By Donna Langford
The Victorian middle class changed the attitudes regarding death. Earlier burial customs were romanticized, absorbing them into the more sentimental Victorian culture. Heaven was now views as a wonderful place, and mourning was for those left behind. The body became regarded as something precious. the coffin was renamed “casket”, which refers to a container for precious objects.
During the 19th century, the majority of deaths still occurred in the home. If not, the deceased was quickly taken there. A close family friend or local undertaker would be notified to attend to the body and the family. Early in the century, furniture stores often included undertaking in their available services and provided coffins, as did the Rockford Furniture and Undertaking Company. By the 1880s, embalming techniques made it possible to preserve the body for several days and “undertaking” began to develop into a separate profession. By 1900 the profession of funeral directing was increasingly established, and funerals began to take place more frequently in a funeral home or church, although many still occurred in the home. this custom varied according to the wishes of the family. It was a popular custom for friends close to the family to write elegies for the deceased. these elegies were attached to the hearse, and printed copies were given as souvenirs during the funeral service, read at the funeral or published in the newspaper.
To publicly announce that a death had occurred in a particular household, a crepe and ribbon badge was placed on the front door, usually covering the doorbell or knocker. Crepe, a lightweight silk fabric that was processed to remove any sheen and crimped into three-dimensional patterns, was used to trim dresses, cloaks and bonnets: to construct door badges and to cover mirrors in the home. the color of the door badge indicated the age of the deceased person. A black crepe and white ribbon arrangement indicated a middle-aged person, all black identified a person of mature years and white creep with white ribbon indicated a child. The age of the deceased also determined the color and size of the hearse. A small white vehicle was used for children, and a full-sized black carriage for adults. From the time of the death until after the funeral service, the family would have window blinds drawn, the clocks stopped at the house of death and all mirrors covered with crepe to avoid seeing a reflection in the shiny surface.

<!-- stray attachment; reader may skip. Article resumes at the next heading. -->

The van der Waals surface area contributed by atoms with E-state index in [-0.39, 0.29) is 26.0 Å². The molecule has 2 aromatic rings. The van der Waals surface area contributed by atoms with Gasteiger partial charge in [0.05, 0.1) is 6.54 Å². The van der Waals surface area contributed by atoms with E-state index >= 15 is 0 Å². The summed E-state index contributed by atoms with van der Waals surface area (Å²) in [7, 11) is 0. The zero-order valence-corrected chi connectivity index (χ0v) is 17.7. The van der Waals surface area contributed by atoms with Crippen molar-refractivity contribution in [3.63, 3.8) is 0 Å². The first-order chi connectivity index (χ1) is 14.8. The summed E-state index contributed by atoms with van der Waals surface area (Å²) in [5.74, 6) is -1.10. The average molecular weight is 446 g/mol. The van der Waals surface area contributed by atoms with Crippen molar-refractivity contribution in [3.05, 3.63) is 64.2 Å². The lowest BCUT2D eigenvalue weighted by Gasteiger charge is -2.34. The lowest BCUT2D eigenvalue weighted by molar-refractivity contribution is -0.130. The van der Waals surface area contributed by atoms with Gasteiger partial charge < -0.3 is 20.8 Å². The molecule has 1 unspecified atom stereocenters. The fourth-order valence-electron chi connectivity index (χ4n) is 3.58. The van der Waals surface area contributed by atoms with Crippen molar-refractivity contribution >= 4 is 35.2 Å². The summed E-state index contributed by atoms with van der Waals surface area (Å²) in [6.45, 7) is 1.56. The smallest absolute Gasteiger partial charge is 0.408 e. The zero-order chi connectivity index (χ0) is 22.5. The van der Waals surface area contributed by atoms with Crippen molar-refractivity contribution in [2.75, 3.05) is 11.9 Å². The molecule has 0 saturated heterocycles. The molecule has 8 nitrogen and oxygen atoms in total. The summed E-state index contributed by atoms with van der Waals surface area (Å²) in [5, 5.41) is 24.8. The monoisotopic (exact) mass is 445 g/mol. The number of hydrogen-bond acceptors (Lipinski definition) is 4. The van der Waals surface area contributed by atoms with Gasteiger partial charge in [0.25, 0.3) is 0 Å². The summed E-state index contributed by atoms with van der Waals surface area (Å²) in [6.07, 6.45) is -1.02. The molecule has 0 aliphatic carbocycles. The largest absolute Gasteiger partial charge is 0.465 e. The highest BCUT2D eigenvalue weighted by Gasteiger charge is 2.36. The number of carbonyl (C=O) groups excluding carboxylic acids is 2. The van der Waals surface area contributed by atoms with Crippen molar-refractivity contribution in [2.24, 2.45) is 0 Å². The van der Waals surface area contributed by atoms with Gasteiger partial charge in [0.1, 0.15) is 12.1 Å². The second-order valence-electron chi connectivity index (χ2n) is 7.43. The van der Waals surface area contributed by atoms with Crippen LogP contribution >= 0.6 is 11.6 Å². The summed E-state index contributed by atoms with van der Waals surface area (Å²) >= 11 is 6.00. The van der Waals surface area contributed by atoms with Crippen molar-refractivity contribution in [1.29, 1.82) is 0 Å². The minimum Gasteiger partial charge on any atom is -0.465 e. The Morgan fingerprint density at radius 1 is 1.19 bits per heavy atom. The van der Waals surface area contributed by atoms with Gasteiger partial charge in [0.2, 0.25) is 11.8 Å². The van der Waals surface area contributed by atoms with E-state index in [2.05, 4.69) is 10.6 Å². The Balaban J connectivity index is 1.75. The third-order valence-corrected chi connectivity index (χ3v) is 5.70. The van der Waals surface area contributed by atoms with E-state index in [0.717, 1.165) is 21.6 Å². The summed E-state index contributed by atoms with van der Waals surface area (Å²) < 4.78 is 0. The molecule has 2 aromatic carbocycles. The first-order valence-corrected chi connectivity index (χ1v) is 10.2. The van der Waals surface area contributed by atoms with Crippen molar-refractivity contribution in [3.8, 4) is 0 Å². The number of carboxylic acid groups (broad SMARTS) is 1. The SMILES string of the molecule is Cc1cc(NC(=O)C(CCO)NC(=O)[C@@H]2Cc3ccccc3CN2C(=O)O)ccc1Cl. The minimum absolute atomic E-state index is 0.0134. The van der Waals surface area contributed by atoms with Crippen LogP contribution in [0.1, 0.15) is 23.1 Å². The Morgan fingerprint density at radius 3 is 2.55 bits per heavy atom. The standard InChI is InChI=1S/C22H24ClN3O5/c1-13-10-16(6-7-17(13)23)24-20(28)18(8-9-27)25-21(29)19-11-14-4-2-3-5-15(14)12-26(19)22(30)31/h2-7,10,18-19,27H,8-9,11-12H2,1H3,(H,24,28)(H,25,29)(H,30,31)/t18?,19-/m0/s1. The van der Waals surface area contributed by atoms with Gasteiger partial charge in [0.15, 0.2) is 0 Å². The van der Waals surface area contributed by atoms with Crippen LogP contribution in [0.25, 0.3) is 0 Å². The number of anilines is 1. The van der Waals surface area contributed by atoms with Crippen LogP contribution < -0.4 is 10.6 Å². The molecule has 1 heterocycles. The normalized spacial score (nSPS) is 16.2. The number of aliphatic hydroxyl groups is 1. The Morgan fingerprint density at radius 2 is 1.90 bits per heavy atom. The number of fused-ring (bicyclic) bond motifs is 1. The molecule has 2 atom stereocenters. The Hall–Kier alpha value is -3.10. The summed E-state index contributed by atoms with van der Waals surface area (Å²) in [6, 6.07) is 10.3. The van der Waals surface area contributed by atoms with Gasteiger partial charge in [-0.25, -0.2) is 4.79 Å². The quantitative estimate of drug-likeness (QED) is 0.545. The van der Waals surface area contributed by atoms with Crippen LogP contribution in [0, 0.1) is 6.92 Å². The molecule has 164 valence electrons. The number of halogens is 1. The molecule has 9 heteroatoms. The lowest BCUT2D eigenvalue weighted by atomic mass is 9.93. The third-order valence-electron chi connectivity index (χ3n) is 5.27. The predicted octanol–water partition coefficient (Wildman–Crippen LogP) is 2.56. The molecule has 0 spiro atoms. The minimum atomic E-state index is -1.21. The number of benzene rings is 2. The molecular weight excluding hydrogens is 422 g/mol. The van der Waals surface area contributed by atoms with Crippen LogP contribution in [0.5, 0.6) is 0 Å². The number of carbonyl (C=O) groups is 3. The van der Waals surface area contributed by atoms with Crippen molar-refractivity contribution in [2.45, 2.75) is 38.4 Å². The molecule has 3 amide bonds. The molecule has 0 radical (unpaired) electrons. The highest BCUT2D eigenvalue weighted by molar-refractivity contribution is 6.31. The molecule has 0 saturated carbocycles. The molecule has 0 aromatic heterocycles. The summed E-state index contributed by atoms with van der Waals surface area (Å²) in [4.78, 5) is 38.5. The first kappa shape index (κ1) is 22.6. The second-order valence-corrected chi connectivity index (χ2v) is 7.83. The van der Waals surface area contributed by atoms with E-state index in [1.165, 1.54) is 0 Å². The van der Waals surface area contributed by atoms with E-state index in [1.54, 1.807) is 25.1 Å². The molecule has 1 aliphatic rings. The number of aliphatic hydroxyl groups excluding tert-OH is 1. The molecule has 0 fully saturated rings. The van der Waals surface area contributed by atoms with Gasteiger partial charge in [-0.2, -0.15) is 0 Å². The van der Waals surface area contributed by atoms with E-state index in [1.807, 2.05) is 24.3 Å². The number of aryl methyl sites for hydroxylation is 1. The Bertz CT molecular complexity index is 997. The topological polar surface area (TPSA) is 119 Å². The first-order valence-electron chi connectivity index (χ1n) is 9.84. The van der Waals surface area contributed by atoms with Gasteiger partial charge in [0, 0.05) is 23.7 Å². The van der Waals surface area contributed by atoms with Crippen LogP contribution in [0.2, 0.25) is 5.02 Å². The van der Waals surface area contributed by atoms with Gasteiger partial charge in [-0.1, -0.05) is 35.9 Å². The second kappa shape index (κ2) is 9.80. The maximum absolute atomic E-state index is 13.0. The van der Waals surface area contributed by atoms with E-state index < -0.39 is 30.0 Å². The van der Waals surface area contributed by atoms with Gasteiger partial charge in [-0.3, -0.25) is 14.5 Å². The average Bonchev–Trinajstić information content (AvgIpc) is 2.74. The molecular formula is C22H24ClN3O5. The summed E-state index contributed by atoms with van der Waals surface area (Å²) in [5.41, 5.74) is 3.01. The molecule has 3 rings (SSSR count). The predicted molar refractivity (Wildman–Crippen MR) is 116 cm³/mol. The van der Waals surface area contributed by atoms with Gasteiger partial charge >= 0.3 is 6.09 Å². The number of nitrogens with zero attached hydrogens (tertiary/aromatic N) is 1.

It would be improper to attend a funeral without an invitation. a personal invitation engraved onto notepaper and edged with black was sent to family and friends to attend the funeral service. Once such an invitation was received, it would be improper not to attend the service.
Close friends of the family would make funeral arrangements and receive callers on behalf of the family. a caller should never ring the doorbell of the home, as it was a noisy disruption of the household in mourning. the front door could be ajar for friends to enter quietly, and visitors were expected to speak softly.
Using clothing as a symbol of mourning was not a new idea to the Victorians. However, they did follow strict rules regarding fashion, especially for women. A woman was expected to mourn her husband for two years with one year spent in deep mourning, withdrawing from all social activities, especially weddings. Deep mourning also required dressing entirely in black, completely covered with a lusterless fabric that would not reflect light, such as crepe. Dulled black jet was used for buttons and was the only type of jewelry permitted at this time. Fashion accessories such as parasols and handkerchiefs were edged in black, and all items were without lace or any other decoration. Hairstyles were simple and fancy hats were not permitted. A simple crepe bonnet or a long, thick, black crepe veil were worn instead. During the later stages of mourning, dresses could be grey or shades of violet with black decorative designs and trim. Men wore plain black suits and were identified as being in mourning by a black armband. A husband was expected to mourn a wife for three months. children under age 12 wore black mourning clothing for nine months, and babies wore white garments trimmed with black.
Seating at the funeral service was determined by a person’s relationship to the deceased. A spouse would sit at the head of the casket with other family members nearby. family members, especially women, could choose to remain sequestered (isolation) during the service. the placement of flower arrangements in relation to the casket and the carriage’s location in the procession to the cemetery also depended on a person’s relationship to the deceased. these customs still are evident at many of today’s funeral services.
The appearance of the cemetery also had changed by the late 19th century. the Victorian cemetery was park-like, a restful place. Many Victorian families went there on Sunday for a picnic lunch.
Memorials of the deceased were very popular and took the form of cross-stitch samplers, dried flower arrangements made from the funeral bouquet, and displayed under glass domes, photographs or paintings of the deceased, wreaths made from human hair, and most commonly jewelry, which could be worn long after the mourning period had ended. The Victorians often saved human hair in receptacles and used this to weave into flowers which formed wreaths, necklaces, bracelets and even rings. Jewelry made from hair was referred to as friendship jewelry, if given to a close friend, or mourning jewelry if it was made from the deceased’s hair. Other types of mourning jewelry included ivory rings, gold lockets, pendants and bracelets with mourning scenes, such as willow trees or clasped hands. Gold lockets were worn by both men and women and often included a portrait of the deceased.